The Dark Highlander by Karen Marie Moning

Posted by Mrs Giggles on October 2, 2002 in 2 Oogies, Book Reviews, Genre: Fantasy & Sci-fi

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The Dark Highlander by Karen Marie Moning
The Dark Highlander by Karen Marie Moning

Dell, $6.99, ISBN 0-440-23755-6
Paranormal Romance, 2002

The Dark Highlander by Karen Marie MoningThe Dark Highlander by Karen Marie Moning

I am most amused to read a review on Amazon from a supposedly big fan who complains that “there is too much weird stuff” happening in this book. Wait, we are talking about Karen Marie Moning, right? She has written nothing but paranormal Scottish romances under her name, so I’d expect “weird stuff” to be part and parcel of her books by now.

Anyway, my biggest complain about The Dark Highlander is that it does have very interesting fantasy elements of epic-like, bombastic battles between good and evil, but it chooses to sweep compelling themes like accountability, sanity, and other stuff over sex. Sex, sex, sex. While I say that there’s no such thing as too much sex, unfortunately in this case the hero Dageus MacKeltar loses me when he calls some skank in the first chapter “Katie-lass”. Since sleeping with a walking Fabio caricature is not my idea of a sexual fantasy, especially when this Fabio tosses around “lass” to his bedmates, I get frustrated when what I believe are the more interesting elements in this story – the fantasy – get sidelined for the Barbarian and Barbie Sex Show.

Dageus, in the author’s previous book Kiss of the Highlander, rescues his twin brother only to get into trouble with the spirit of thirteen evil druids. These druids want control of his soul. Anyway, to save himself, he needs to have sex. Lots of sex. (Druids, oh druids, come and take me now, baby.) Our heroine Chloe Zanders is a wisecracking virgin – fans of Ms Moning’s books may find Chloe a bit familiar by now – who has to deliver an old scroll, and she is not happy that a grubby rich bum like Daggy gets to manhandle scrolls real students of antiquities like her can only dream of playing with. Then she realizes that Daggy is hoarding more secret stuff that he shouldn’t be hoarding, and wham! He kidnaps her. And to save himself, he must have lots and lots of sex with her.

You know, Chloe may try to be smart and wisecrack-ey, but she’s rather dim. She trusts this Daggy guy too soon – would you trust a guy who has “sexual harassment” tattooed on his forehead? – and she really does a lot of stupid things throughout this novel. Daggy is a one-note Fabio with Scottish phallic-o-rama on full display. If he breaks into  “Would ye like ta kiss mah big MacKeltar scepter, Chloe-lass? Ye aught! Now ye take off these things called panties now!”, it wouldn’t be out of character. He is such a stereotype. He’s supposed to be a 16th century guy transplanted into the 21st century, but he is such a walking cheesy Chippendale porn creation that I can’t help but to roll up my eyes.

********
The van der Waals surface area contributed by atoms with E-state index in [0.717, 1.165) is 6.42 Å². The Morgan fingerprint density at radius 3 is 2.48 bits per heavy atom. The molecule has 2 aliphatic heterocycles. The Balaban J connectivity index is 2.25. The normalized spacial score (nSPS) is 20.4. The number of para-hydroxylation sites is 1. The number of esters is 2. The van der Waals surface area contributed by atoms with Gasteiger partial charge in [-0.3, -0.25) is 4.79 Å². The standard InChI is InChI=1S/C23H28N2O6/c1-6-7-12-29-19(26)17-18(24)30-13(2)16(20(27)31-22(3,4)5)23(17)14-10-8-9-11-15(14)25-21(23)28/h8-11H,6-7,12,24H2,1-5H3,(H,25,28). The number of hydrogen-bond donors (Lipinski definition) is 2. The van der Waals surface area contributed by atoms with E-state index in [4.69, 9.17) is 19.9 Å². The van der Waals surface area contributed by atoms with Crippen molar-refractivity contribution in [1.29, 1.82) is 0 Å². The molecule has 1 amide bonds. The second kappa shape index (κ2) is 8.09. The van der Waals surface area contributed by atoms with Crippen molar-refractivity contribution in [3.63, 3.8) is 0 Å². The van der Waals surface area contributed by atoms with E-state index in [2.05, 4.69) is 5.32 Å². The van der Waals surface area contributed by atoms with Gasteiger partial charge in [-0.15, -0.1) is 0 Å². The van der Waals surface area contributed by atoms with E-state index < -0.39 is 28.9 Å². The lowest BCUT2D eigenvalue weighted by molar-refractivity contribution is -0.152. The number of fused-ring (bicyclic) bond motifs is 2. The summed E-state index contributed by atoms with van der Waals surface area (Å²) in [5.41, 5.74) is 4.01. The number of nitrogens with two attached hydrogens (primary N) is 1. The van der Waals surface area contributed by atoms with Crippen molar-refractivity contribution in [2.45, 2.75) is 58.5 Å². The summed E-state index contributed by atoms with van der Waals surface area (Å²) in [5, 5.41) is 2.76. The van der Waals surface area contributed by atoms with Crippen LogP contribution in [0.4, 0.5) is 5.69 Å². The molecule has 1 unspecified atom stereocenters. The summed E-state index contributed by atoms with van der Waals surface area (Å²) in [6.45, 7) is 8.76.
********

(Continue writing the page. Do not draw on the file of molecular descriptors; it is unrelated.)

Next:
Newcomers to this author’s series may want to be careful. The author’s prose can become what online folks calls call “too meta”: sometimes she seems to be writing for people who get her jokes, other people be damned. I don’t think opening paragraphs such as “Across the ocean in not Scotland but England, a land where Drustan MacKeltar had once erroneously claimed the Druids scarce possessed enough knowledge to weave a simple sleep spell, a hushed and urgent conversation was taking place.” would be useful to newbies, who must be now scratching their heads as they ask aloud, “Drustan who? Why can’t the author just say it’s in England instead of doing the silly curly rigmarole prose thing?”

I like the paranormal elements, but I get frustrated when the author drops concepts but never elaborate on them. The Druids are trapped in a “dimension” – but what dimension, I ask? How does it work? Time’s a dimension, is that it? Likewise, other interesting concepts are dropped and then ignored in favor of the Barbarian’s Barbie seduction, and if you ask me, it’s way too easy to seduce the dim-witted Barbie. It’s no fun at all.

With this book, the author seems to be writing either exclusively for her loyal fans or the members of the Fabio for Duncan McLeod Petition and Appreciation Society. I wonder if that is wise. This book is marketed as “fiction”, and I wish the author has balanced the Barbie fantasy better with the more compelling paranormal elements that she mishandles so criminally gleefully and flippantly. I like some aspects of this book, but the overall package has too much red meat for my liking, and I have to watch my cholesterol levels, you know.

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